This study was widely reported in the media under such headlines as "Maybe vitamin D Isn't the Answer After All" However, despite the negative conclusion and media reporting, the numbers in the publication revealed a different story. Looking at individual types of cancer there was a 72% reduction in the incidence of colorectal cancer between the groups of patients with the highest and lowest levels (<20ng/ml vis >32ng/ml) of vitamin D. This difference was highly statistically significant. In addition, there was also a 72% reduction in the incidence of breast cancer, which because of small numbers was not statistically significant but still a very interesting signal of activity.
The fact that a single estimation of the vitamin D level can predict the incidence of any form of cancer twelve years in the future is remarkable and might suggest that the cancer in question is extremely sensitive to vitamin D. (40) Finally in another study conducted at Harvard School of Public Health, 179 colorectal cancer patients were matched with control subjects and their vitamin D levels compared. Again those with the highest versus the lowest levels of vitamin D demonstrated a 50% reduction in the risk of colorectal cancer. (41)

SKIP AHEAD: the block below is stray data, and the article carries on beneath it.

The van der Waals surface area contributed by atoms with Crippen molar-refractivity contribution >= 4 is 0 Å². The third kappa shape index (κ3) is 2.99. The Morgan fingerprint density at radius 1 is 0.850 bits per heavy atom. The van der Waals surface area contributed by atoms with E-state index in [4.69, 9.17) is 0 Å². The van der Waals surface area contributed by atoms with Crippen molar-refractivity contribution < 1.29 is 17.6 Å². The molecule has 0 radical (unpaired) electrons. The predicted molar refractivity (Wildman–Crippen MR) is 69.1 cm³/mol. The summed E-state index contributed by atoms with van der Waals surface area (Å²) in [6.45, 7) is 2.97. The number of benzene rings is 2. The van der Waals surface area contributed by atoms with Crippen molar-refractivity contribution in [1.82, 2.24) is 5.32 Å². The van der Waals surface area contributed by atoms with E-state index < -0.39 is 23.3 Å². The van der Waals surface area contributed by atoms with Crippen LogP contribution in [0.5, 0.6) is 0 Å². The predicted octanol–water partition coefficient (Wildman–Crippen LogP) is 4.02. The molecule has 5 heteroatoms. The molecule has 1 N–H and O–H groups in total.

Breast Cancer Prevention
The role of vitamin D in preventing breast cancer has been extensively studied and the results encouraging.
During the 1980's and 90's several epidemiological studies showed that women living in sunny areas of the US had much lower rates of breast cancer than those living in less sunny areas. Overall these studies showed the risk of developing breast cancer was three to five times lower in sunny areas of the country. Later studies compared the incidence of breast cancer in women with high or low dietary intake of vitamin D. Theses studies generally showed a small protective effect of high dietary intake. However, it is known that dietary intake accounts of only a small fraction of our total vitamin D levels as the vast majority (over 90%) is made in the skin following exposure to UV radiation.